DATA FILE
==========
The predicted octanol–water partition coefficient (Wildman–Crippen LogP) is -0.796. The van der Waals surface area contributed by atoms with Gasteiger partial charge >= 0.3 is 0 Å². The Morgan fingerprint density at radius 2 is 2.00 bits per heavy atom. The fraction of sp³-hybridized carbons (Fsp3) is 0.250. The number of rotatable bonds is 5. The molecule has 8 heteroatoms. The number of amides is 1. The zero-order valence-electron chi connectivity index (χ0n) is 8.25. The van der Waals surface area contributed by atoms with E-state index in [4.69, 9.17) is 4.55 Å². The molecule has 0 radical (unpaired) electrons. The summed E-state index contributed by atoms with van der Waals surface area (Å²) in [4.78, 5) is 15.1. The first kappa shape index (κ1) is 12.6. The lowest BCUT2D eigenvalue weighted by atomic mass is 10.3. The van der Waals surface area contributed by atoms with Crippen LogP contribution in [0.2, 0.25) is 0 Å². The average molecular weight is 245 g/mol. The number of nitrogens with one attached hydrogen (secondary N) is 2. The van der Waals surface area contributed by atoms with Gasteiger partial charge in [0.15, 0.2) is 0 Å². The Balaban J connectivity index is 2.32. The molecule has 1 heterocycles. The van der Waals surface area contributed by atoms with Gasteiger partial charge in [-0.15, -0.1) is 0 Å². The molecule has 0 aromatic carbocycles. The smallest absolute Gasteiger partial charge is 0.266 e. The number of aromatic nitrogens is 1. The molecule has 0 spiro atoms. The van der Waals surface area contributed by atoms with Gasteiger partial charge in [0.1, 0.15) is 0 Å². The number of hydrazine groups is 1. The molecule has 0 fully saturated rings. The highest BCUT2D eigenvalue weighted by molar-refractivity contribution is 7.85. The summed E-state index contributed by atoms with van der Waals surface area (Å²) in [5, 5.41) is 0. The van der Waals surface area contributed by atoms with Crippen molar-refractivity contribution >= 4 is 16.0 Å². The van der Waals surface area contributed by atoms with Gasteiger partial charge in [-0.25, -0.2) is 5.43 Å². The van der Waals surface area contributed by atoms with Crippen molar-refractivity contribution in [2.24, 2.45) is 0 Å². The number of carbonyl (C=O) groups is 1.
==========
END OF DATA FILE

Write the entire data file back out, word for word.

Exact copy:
The predicted octanol–water partition coefficient (Wildman–Crippen LogP) is -0.796. The van der Waals surface area contributed by atoms with Gasteiger partial charge >= 0.3 is 0 Å². The Morgan fingerprint density at radius 2 is 2.00 bits per heavy atom. The fraction of sp³-hybridized carbons (Fsp3) is 0.250. The number of rotatable bonds is 5. The molecule has 8 heteroatoms. The number of amides is 1. The zero-order valence-electron chi connectivity index (χ0n) is 8.25. The van der Waals surface area contributed by atoms with E-state index in [4.69, 9.17) is 4.55 Å². The molecule has 0 radical (unpaired) electrons. The summed E-state index contributed by atoms with van der Waals surface area (Å²) in [4.78, 5) is 15.1. The first kappa shape index (κ1) is 12.6. The lowest BCUT2D eigenvalue weighted by atomic mass is 10.3. The van der Waals surface area contributed by atoms with Crippen LogP contribution in [0.2, 0.25) is 0 Å². The average molecular weight is 245 g/mol. The number of nitrogens with one attached hydrogen (secondary N) is 2. The van der Waals surface area contributed by atoms with Gasteiger partial charge in [0.15, 0.2) is 0 Å². The Balaban J connectivity index is 2.32. The molecule has 1 heterocycles. The van der Waals surface area contributed by atoms with Gasteiger partial charge in [-0.15, -0.1) is 0 Å². The molecule has 0 aromatic carbocycles. The smallest absolute Gasteiger partial charge is 0.266 e. The number of aromatic nitrogens is 1. The molecule has 0 spiro atoms. The van der Waals surface area contributed by atoms with Gasteiger partial charge in [0.1, 0.15) is 0 Å². The number of hydrazine groups is 1. The molecule has 0 fully saturated rings. The highest BCUT2D eigenvalue weighted by molar-refractivity contribution is 7.85. The summed E-state index contributed by atoms with van der Waals surface area (Å²) in [5, 5.41) is 0. The van der Waals surface area contributed by atoms with Crippen molar-refractivity contribution >= 4 is 16.0 Å². The van der Waals surface area contributed by atoms with Gasteiger partial charge in [-0.25, -0.2) is 5.43 Å². The van der Waals surface area contributed by atoms with Crippen molar-refractivity contribution in [2.24, 2.45) is 0 Å². The number of carbonyl (C=O) groups is 1.